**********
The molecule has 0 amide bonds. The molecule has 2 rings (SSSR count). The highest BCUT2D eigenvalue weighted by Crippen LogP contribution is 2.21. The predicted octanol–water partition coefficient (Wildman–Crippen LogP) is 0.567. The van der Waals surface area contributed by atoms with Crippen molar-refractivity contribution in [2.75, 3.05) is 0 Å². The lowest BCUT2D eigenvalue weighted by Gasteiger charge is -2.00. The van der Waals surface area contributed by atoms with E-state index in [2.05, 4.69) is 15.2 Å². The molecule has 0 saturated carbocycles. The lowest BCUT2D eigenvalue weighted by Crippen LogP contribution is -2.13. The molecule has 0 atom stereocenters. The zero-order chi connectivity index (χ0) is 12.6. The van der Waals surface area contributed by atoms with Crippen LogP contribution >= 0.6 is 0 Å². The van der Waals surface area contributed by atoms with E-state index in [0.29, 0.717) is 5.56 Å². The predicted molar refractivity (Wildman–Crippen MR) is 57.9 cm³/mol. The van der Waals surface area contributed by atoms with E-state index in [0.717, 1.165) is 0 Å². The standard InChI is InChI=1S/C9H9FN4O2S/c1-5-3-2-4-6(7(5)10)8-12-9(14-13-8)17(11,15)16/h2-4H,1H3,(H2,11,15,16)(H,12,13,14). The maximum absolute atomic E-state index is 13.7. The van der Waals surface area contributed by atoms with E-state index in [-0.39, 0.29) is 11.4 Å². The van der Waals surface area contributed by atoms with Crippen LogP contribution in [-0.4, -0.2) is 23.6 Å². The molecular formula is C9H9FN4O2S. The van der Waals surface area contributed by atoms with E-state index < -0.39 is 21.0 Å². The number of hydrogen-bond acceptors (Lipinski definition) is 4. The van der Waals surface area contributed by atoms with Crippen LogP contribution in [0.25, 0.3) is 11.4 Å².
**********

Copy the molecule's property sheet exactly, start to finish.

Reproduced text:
The molecule has 0 amide bonds. The molecule has 2 rings (SSSR count). The highest BCUT2D eigenvalue weighted by Crippen LogP contribution is 2.21. The predicted octanol–water partition coefficient (Wildman–Crippen LogP) is 0.567. The van der Waals surface area contributed by atoms with Crippen molar-refractivity contribution in [2.75, 3.05) is 0 Å². The lowest BCUT2D eigenvalue weighted by Gasteiger charge is -2.00. The van der Waals surface area contributed by atoms with E-state index in [2.05, 4.69) is 15.2 Å². The molecule has 0 saturated carbocycles. The lowest BCUT2D eigenvalue weighted by Crippen LogP contribution is -2.13. The molecule has 0 atom stereocenters. The zero-order chi connectivity index (χ0) is 12.6. The van der Waals surface area contributed by atoms with Crippen LogP contribution >= 0.6 is 0 Å². The van der Waals surface area contributed by atoms with E-state index in [0.29, 0.717) is 5.56 Å². The predicted molar refractivity (Wildman–Crippen MR) is 57.9 cm³/mol. The van der Waals surface area contributed by atoms with E-state index in [0.717, 1.165) is 0 Å². The standard InChI is InChI=1S/C9H9FN4O2S/c1-5-3-2-4-6(7(5)10)8-12-9(14-13-8)17(11,15)16/h2-4H,1H3,(H2,11,15,16)(H,12,13,14). The maximum absolute atomic E-state index is 13.7. The van der Waals surface area contributed by atoms with E-state index in [-0.39, 0.29) is 11.4 Å². The van der Waals surface area contributed by atoms with Crippen LogP contribution in [-0.4, -0.2) is 23.6 Å². The molecular formula is C9H9FN4O2S. The van der Waals surface area contributed by atoms with E-state index < -0.39 is 21.0 Å². The number of hydrogen-bond acceptors (Lipinski definition) is 4. The van der Waals surface area contributed by atoms with Crippen LogP contribution in [0.25, 0.3) is 11.4 Å².